Legislation meant to give gun owners a break for initial violations of Virginia’s concealed carry law failed Monday in a Senate committee, but several Democratic senators said they were interested in exploring the concept further.
Del. Tim Anderson, R-Virginia Beach, presented the bill as a criminal-justice reform measure, arguing Black Virginians are disproportionately impacted by concealed carry enforcement. Though a firearm visible on a dashboard or secured in a vehicle’s glove box wouldn’t bring a concealed weapon charge during a traffic stop, Anderson told senators, a gun stored under a seat could be punishable as a Class 1 misdemeanor. Similarly, he said, a pistol someone’s openly carrying on their hip can become unlawful if a jacket covers it up.
“Citizens don’t know this until they’re on the wrong side of it,” said Anderson, who suggested making initial concealed carry violations a civil offense punishable by a fine of up to $100.
Anderson has said he supports permit-free concealed carry, or constitutional carry in the parlance of gun rights-groups. But if the state is going to require permits, he said, his bill would make the existing law less punitive.
Subsequent violations of concealed carry laws are currently punishable as felonies, but Anderson’s bill would have dropped them to misdemeanor offenses. Unlike felonies, misdemeanor convictions do not strip someone of their right to own a gun. The legislation would also allow violators to apply for a concealed carry permit after an initial offense and present that permit to a judge to try to get legal proceedings dropped.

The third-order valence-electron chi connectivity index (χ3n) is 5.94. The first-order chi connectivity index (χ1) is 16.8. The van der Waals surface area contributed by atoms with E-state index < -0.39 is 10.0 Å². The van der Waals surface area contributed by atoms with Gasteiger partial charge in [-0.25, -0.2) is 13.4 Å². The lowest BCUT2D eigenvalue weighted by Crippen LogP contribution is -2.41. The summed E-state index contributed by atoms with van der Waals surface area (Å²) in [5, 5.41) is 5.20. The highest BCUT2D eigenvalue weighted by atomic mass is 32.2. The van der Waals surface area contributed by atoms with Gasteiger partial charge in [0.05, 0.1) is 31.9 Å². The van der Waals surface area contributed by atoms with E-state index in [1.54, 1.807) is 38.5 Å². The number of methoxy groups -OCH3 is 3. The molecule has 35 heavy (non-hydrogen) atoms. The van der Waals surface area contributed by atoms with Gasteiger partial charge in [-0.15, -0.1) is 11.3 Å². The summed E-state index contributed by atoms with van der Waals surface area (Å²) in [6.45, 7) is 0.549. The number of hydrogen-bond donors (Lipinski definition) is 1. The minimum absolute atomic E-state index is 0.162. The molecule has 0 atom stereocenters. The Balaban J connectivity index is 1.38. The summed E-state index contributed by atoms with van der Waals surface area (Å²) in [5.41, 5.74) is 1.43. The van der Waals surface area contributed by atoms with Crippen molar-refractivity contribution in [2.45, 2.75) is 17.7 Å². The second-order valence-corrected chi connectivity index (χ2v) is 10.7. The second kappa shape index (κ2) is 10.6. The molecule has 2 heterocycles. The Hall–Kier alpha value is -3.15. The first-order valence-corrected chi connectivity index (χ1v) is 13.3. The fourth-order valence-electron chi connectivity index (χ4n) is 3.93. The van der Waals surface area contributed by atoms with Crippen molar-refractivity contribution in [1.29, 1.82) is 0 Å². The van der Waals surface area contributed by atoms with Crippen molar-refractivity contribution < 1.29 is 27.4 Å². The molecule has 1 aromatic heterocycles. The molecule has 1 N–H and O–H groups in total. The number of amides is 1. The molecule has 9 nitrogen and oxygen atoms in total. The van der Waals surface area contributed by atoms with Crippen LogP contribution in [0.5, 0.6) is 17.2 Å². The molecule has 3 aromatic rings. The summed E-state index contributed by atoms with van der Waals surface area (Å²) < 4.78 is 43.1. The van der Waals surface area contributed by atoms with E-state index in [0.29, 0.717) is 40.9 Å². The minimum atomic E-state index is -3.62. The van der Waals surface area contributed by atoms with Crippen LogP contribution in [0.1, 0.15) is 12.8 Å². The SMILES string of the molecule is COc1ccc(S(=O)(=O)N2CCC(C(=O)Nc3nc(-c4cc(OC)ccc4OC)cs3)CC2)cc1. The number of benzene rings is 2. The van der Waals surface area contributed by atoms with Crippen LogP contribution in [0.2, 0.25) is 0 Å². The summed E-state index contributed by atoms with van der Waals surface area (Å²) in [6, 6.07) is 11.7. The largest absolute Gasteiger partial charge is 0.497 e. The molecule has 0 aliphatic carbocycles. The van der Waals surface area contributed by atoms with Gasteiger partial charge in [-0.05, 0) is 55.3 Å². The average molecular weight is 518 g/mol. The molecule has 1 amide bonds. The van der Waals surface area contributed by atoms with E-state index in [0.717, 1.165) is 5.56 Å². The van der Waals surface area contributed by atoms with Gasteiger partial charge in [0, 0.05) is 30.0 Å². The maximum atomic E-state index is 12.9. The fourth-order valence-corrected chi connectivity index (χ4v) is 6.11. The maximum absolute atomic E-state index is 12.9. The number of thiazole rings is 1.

The bill drew opposition from the Virginia Sheriffs’ Association, gun-control advocates and some prosecutors, who argued it would remove a valuable crime-reduction tool. Opponents said Virginia already makes it easy for gun owners to get a concealed carry permit and responsible gun owners should know those rules.
“This bill is a threat to public safety,” Norfolk Commonwealth’s Attorney Ramin Fatehi, told the Senate Judiciary Committee Monday morning. “It is harder to fall off a log than it is to get a concealed carry permit.”
Anderson pointed to recent Virginia court data he obtained showing nearly 68 percent of misdemeanor concealed-weapon convictions involved Black defendants. That data showed more than 2,300 convictions covering 2019 and 2020.
The bill picked up a few Democratic votes when it passed the House of Delegates 53-46. It failed in the Senate Judiciary Committee by a 10-5 vote, with Senate Minority Leader Tommy Norment, R-James City, joining nine Democrats opposed to it.
Sens. Joe Morrissey, D-Richmond and Chap Petersen, D-Fairfax, both said they would welcome further study of the issue even though they couldn’t support the bill as written.
“I do think we should take this up next year,” Petersen said prior to the committee vote. “I think there’s a lot of issues here in terms of how this law is applied, how consistently it’s applied.”
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